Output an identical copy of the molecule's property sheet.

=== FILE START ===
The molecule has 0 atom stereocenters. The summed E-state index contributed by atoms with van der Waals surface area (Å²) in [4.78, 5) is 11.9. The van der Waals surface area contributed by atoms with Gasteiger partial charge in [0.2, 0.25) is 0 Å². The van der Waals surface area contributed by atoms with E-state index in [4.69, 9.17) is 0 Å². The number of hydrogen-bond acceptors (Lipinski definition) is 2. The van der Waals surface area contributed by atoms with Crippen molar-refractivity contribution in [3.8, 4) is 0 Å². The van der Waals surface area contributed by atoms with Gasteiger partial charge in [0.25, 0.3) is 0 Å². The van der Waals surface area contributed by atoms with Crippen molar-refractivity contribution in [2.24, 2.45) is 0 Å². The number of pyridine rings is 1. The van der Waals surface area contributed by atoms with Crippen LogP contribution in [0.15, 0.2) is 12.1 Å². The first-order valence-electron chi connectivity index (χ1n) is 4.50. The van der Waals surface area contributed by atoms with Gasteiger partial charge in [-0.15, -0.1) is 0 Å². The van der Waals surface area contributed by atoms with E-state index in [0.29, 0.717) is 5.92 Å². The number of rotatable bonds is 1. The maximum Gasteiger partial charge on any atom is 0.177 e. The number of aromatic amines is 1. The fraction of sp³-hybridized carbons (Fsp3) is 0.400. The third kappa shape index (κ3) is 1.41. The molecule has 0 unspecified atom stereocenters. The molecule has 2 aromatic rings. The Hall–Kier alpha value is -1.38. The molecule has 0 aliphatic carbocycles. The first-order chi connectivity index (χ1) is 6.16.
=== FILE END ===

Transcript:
The molecule has 0 atom stereocenters. The summed E-state index contributed by atoms with van der Waals surface area (Å²) in [4.78, 5) is 11.9. The van der Waals surface area contributed by atoms with Gasteiger partial charge in [0.2, 0.25) is 0 Å². The van der Waals surface area contributed by atoms with E-state index in [4.69, 9.17) is 0 Å². The number of hydrogen-bond acceptors (Lipinski definition) is 2. The van der Waals surface area contributed by atoms with Crippen molar-refractivity contribution in [3.8, 4) is 0 Å². The van der Waals surface area contributed by atoms with Gasteiger partial charge in [0.25, 0.3) is 0 Å². The van der Waals surface area contributed by atoms with Crippen molar-refractivity contribution in [2.24, 2.45) is 0 Å². The number of pyridine rings is 1. The van der Waals surface area contributed by atoms with Crippen LogP contribution in [0.15, 0.2) is 12.1 Å². The first-order valence-electron chi connectivity index (χ1n) is 4.50. The van der Waals surface area contributed by atoms with Gasteiger partial charge in [-0.15, -0.1) is 0 Å². The van der Waals surface area contributed by atoms with E-state index in [0.29, 0.717) is 5.92 Å². The number of rotatable bonds is 1. The maximum Gasteiger partial charge on any atom is 0.177 e. The number of aromatic amines is 1. The fraction of sp³-hybridized carbons (Fsp3) is 0.400. The third kappa shape index (κ3) is 1.41. The molecule has 0 unspecified atom stereocenters. The molecule has 2 aromatic rings. The Hall–Kier alpha value is -1.38. The molecule has 0 aliphatic carbocycles. The first-order chi connectivity index (χ1) is 6.16.